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  12. Guzzi_Lou

    Guzzi_Lou Cruisin' Guzzisti

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    Thanks Paul ... bike only has 11,000+ km so I suspect it's still early for that but good to know I can also do that.
     
  13. PaulDavies

    PaulDavies Cruisin' Guzzisti

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    I just do it every year regardless - it only costs about $2.50 in oil and you're down there anyway with the engine oil change. Just done my 3rd in 15000km and it's noticeably better each time :):)
     
  14. Guzzi_Lou

    Guzzi_Lou Cruisin' Guzzisti

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    No kidding ... off to check the service manual for procedures ...
     
  15. Raven

    Raven Cruisin' Guzzisti GT Contributor

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    10,000 km for all oils is prescribed for my Norge. For me this works out to once a year.
     
  16. Guzzi_Lou

    Guzzi_Lou Cruisin' Guzzisti

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    ^ At my rate that's every 4 years or so lol.

    Paul, I don't see the type/grade of oil in the service manual or the black maintenance book. Got that and any tips like amount, etc.?

    Thanks.
     
  17. PaulDavies

    PaulDavies Cruisin' Guzzisti

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    Workshop (and owners) manual says... AGIP GEAR MG/S SAE 85 W 90 Gearbox oil API GL-5, Quantity is quoted as 430cc (although in practice you prop bike into the vertical and fill until it comes out of the level plug). Cost depends upon whether you go Synthetic or Mineral.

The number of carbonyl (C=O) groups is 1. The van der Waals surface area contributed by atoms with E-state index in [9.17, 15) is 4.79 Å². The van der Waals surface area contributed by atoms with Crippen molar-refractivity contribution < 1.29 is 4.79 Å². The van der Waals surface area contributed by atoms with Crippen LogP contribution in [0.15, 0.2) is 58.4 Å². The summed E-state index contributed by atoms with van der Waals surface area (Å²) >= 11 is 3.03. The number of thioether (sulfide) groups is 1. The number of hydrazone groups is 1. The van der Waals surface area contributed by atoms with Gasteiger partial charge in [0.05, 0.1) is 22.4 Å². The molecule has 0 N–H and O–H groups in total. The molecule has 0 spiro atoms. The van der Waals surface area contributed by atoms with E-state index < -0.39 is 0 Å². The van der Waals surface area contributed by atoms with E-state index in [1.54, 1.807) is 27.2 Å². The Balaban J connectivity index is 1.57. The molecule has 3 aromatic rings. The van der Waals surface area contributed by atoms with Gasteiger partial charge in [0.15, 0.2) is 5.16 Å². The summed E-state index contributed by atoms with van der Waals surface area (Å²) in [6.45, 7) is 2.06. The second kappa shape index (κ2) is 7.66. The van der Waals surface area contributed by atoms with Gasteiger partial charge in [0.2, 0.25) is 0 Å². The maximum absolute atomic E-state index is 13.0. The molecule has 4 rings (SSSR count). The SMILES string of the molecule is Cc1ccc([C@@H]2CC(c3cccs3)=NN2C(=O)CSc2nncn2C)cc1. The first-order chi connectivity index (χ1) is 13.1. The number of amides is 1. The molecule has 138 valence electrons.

Pictures can be seen on Page 59 of WM. Don't forget to clean the swarf off the magnet and prepare yourself for a lot of mess. I use lots of paper towel afterwards but oil drops off the frame and other bits for 1 to 2 days after the cleanup, so keep that paper under the bike.

    Again pretty simple apart from the mess :rock::rock::rock::rock:
     
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  18. John L

    John L Cruisin' Guzzisti GT Famiglia

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    I found it a lot easier to read the dipstick if you flatten off one side.
     

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  19. Guzzi_Lou

    Guzzi_Lou Cruisin' Guzzisti

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    Don't laugh but I've actually thought of painting 1 side with white oil-based paint. Your solution works too though.
     
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  20. PaulDavies

    PaulDavies Cruisin' Guzzisti

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    I use a long thin screwdriver calibrated to the dip stick - much easier to read